Log system

GitLab has an advanced log system where everything is logged, so you can analyze your instance using various system log files. In addition to system log files, GitLab Enterprise Edition provides Audit Events.

System log files are typically plain text in a standard log file format. This guide talks about how to read and use these system log files.

Read more about the log system and using the logs:

Log Levels

Each log message has an assigned log level that indicates its importance and verbosity. Each logger has an assigned minimum log level. A logger emits a log message only if its log level is equal to or above the minimum log level.

The following log levels are supported:

Level Name
0 DEBUG
1 INFO
2 WARN
3 ERROR
4 FATAL
5 UNKNOWN

GitLab loggers emit all log messages because they are set to DEBUG by default.

Override default log level

You can override the minimum log level for GitLab loggers using the GITLAB_LOG_LEVEL environment variable. Valid values are either a value of 0 to 5, or the name of the log level.

Example:

GITLAB_LOG_LEVEL=info

For some services, other log levels are in place that are not affected by this setting. Some of these services have their own environment variables to override the log level. For example:

Service Log level Environment variable
GitLab API INFO  
GitLab Cleanup INFO DEBUG
GitLab Doctor INFO VERBOSE
GitLab Export INFO EXPORT_DEBUG
GitLab Geo INFO  
GitLab Import INFO IMPORT_DEBUG
GitLab QA Runtime INFO QA_LOG_LEVEL
Google APIs INFO  
Rack Timeout ERROR  
Sidekiq (server) INFO  
Snowplow Tracker FATAL  
gRPC Client (Gitaly) WARN GRPC_LOG_LEVEL

Log Rotation

The logs for a given service may be managed and rotated by:

  • logrotate
  • svlogd (runit’s service logging daemon)
  • logrotate and svlogd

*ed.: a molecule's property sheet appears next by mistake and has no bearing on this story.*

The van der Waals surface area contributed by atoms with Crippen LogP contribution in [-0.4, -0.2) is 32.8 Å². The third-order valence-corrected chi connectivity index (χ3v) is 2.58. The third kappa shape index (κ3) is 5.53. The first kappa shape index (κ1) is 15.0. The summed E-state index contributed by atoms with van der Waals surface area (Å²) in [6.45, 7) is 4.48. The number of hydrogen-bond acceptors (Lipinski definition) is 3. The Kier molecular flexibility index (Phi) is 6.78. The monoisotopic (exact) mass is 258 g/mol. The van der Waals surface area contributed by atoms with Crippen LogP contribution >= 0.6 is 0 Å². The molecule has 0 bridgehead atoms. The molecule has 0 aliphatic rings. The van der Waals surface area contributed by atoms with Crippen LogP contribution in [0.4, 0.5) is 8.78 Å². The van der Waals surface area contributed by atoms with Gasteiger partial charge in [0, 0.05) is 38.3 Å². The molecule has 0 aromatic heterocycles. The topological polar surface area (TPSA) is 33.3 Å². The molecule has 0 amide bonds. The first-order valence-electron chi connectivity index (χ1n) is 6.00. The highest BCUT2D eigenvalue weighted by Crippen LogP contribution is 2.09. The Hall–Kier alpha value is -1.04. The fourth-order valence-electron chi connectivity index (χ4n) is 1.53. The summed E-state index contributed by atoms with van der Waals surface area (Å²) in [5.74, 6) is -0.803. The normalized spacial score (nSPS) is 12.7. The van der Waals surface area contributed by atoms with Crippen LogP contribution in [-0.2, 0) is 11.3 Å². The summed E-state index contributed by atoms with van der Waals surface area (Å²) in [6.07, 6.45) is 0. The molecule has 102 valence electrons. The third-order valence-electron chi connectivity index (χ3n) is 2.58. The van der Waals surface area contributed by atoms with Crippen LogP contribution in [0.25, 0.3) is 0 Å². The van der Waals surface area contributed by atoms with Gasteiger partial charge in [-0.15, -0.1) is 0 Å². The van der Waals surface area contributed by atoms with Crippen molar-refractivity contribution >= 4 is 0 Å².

• Or not at all

The following table includes information about what’s responsible for managing and rotating logs for the included services. Logs managed by svlogd are written to a file called current. The logrotate service built into GitLab manages all logs except those captured by runit.

Log type Managed by logrotate Managed by svlogd/runit
Alertmanager Logs No Yes
Crond Logs No Yes
Gitaly Yes Yes
GitLab Exporter for Omnibus No Yes
GitLab Pages Logs Yes Yes
GitLab Rails Yes No
GitLab Shell Logs Yes No
Grafana Logs No Yes
LogRotate Logs No Yes
Mailroom Yes Yes
NGINX Yes Yes
PostgreSQL Logs No Yes
Praefect Logs Yes Yes
Prometheus Logs No Yes
Puma Yes Yes
Redis Logs No Yes
Registry Logs No Yes
Workhorse Logs Yes Yes

production_json.log

Depending on your installation method, this file is located at:

  • Omnibus GitLab: /var/log/gitlab/gitlab-rails/production_json.log
  • Installations from source: /home/git/gitlab/log/production_json.log

It contains a structured log for Rails controller requests received from GitLab, thanks to Lograge. Requests from the API are logged to a separate file in api_json.log.

Each line contains JSON that can be ingested by services like Elasticsearch and Splunk. Line breaks were added to examples for legibility:

{
  "method":"GET",
  "path":"/gitlab/gitlab-foss/issues/1234",
  "format":"html",
  "controller":"Projects::IssuesController",
  "action":"show",
  "status":200,
  "time":"2017-08-08T20:15:54.821Z",
  "params":[{"key":"param_key","value":"param_value"}],
  "remote_ip":"18.245.0.1",
  "user_id":1,
  "username":"admin",
  "queue_duration_s":0.0,
  "gitaly_calls":16,
  "gitaly_duration_s":<